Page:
Several schools I work with have asked that I produce tutorial resources to bring school-wide recognition to the issue of childhood bereavement.
Up to 70 per cent of schools will have a bereaved student on their role at any one time and 92 per cent of students experience a “significant” bereavement before they are 16.
I took on the challenge because of my own experiences. The day my son started school was the same day my mother died. It meant him facing two huge challenges in the same day, aged 5. Looking back I don’t think we coped well, it was a new experience to us all. Where’s the Bereavement Manual to tell you what to say or do?
Many years later, I had a student whose family home burned down. He and his mother survived but his three siblings did not. The lad went into meltdown. He’d considered himself “the man of the house” with no adult male around; therefore he believed he’d failed to protect his siblings.
It meant a steep learning curve for me, as the person who became his rock in the maelstrom his life had become. Again, there was no manual available to help me support this lad.
A six-foot year 11 student broke down in uncontrollable tears in my office after he’d been abusive to a teacher. He’d bottled up his grief because, as he put it, that’s what men did. I got him talking eventually, opening up about his feelings, his role and what the bereavement meant to him. He came back two days later and thanked me profusely for my support. He kept returning for a month after that “just for a chat”. It’s time-consuming of course, but we sometimes need to make time. So, what are you supposed to do? Here are some points to consider:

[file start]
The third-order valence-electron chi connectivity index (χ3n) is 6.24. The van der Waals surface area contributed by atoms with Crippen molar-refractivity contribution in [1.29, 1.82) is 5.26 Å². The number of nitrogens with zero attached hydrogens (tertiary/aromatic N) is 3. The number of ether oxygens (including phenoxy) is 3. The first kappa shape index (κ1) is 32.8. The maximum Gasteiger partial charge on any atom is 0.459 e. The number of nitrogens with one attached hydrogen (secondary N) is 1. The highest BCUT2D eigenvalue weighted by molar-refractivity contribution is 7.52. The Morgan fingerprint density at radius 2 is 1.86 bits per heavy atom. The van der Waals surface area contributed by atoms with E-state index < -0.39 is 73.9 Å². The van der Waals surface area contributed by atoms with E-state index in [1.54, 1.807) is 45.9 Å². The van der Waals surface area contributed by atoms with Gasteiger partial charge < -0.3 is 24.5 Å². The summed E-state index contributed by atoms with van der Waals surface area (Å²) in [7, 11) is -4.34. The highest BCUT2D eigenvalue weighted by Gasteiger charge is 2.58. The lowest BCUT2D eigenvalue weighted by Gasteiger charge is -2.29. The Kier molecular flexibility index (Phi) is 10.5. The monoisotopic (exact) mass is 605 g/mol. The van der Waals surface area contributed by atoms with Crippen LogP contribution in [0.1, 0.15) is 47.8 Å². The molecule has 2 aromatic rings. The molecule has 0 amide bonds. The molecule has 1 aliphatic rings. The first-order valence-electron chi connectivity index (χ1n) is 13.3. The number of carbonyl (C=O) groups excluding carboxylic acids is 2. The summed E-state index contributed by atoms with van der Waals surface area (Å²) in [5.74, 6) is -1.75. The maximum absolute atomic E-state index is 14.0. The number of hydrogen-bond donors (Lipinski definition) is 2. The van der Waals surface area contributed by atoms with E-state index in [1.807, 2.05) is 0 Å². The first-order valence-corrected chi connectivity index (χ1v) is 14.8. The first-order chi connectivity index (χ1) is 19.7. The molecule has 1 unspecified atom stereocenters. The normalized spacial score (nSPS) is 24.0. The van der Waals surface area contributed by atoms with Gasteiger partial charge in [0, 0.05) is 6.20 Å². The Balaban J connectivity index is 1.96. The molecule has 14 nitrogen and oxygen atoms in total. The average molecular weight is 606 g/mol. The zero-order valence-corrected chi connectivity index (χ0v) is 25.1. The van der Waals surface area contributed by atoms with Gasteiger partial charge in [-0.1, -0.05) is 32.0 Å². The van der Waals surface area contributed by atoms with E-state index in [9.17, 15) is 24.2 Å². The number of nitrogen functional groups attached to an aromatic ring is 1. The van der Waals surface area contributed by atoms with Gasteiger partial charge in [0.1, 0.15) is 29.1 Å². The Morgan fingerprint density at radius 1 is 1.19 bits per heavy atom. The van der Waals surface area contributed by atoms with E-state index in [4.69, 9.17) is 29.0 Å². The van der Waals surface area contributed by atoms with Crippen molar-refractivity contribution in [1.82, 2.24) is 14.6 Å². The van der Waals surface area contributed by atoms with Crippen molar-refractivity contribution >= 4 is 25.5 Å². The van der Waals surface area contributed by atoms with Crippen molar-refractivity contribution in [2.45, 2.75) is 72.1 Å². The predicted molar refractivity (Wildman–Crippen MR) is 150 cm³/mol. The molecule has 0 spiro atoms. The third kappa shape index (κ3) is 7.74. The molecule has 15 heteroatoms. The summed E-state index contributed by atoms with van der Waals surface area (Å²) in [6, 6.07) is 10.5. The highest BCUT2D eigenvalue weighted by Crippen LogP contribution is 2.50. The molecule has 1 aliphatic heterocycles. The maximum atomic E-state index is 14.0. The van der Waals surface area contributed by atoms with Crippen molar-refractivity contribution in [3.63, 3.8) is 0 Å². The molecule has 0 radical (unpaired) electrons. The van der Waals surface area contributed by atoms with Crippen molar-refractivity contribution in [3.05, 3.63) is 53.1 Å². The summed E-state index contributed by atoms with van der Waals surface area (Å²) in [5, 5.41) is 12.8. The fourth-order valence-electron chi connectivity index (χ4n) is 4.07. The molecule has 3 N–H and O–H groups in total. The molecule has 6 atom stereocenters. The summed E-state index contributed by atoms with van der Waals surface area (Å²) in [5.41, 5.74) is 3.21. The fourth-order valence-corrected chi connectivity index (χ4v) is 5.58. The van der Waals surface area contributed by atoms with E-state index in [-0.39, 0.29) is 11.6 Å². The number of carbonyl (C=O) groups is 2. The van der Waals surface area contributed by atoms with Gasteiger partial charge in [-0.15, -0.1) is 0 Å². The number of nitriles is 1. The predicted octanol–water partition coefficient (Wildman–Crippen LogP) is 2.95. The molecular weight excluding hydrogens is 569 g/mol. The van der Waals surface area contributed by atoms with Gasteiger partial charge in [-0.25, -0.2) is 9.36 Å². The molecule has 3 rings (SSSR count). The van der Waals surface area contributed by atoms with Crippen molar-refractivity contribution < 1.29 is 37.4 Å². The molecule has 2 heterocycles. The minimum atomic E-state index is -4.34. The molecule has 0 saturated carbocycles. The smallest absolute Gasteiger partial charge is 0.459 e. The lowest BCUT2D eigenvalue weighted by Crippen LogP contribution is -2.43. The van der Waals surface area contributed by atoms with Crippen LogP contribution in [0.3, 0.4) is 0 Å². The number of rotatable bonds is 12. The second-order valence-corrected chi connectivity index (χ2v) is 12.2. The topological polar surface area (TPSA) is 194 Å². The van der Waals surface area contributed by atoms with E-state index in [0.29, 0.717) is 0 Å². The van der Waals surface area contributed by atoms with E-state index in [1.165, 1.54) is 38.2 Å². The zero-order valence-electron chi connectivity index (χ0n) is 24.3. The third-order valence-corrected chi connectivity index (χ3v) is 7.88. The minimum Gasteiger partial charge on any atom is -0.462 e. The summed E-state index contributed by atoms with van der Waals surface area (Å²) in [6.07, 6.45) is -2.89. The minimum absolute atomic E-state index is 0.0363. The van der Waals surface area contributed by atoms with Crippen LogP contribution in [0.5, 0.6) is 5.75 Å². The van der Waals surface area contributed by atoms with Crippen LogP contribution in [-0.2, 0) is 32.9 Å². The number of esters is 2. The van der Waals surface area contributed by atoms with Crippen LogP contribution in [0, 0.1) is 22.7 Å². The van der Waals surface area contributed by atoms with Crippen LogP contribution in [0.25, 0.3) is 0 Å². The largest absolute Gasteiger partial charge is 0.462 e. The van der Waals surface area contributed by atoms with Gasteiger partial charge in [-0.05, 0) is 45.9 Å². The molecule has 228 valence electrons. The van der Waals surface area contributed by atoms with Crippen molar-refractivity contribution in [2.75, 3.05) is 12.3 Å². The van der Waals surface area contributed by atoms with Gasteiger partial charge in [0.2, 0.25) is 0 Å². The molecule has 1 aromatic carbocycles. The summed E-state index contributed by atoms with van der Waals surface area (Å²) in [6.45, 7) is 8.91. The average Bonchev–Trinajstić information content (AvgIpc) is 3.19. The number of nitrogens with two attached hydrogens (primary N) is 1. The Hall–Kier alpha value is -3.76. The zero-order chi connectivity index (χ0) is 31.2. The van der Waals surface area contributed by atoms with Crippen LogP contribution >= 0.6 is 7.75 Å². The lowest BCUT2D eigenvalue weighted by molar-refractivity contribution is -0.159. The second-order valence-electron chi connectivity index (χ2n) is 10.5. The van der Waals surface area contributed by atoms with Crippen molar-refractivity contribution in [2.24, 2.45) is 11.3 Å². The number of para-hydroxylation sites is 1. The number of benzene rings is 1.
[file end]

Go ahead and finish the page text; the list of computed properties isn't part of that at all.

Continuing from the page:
Routine helps and school offers that. It is a safe place where life goes on and where the bereaved child can process what’s happening a little more objectively. It will take time, allowances need to be made, perhaps for months.
Home will likely be an emotionally charged place, relatives and friends visiting to offer support can only exacerbate the situation for the child. School is a place to escape that.
Provide an outlet
Having said that, the child might hide their real feelings so as not to upset others, this is what boys do especially. Therefore school may be where grief is expressed. When this happens...
Listen to them, be available to listen, let them talk.
Don’t offer platitudes, no matter how tempting it is. It can suggest you don’t understand or worse, you don’t care.
Share your own experiences if you can, let them know you empathise. Your story helps validate theirs.
Talk about the dead person, encourage memories to be shared, it helps keep the person “alive”. “Good” memories help the child cling to positives when negatives are in danger of ruling the day.
Reassure them that they are not responsible. Grief can be linked to blame and it turns into a negative spiral.
Don’t judge how the child processes grief, we do it differently.
Communicate with the home
A lot. Family members will be concerned for the child and want reassurance they’re not suffering at school. So:
Let home know how the day has gone in the early stages (later this can be extended to a weekly report).
Share successes – such as grief finally getting expressed, memory-sharing without tears. It’s about progress – teachers are good at spotting its signs!
Be ready to be a counsellor to people at home, they will want to talk too.
These points are the basis of the Bereavement Manual. Most important? Be ready to listen, to encourage the bereaved child to talk. As a society we often struggle to do this, we feel awkward in case we say or do the wrong thing. Yet for the child, they may well be looking for someone, outside of the family, with whom they want to grieve. Give them the chance.
Phil Parker, an ex-senior leader of a successful school, is a director of Student Coaching, which works with schools eager to develop rounded young people by transforming the way people learn. Visit www.studentcoaching.co.uk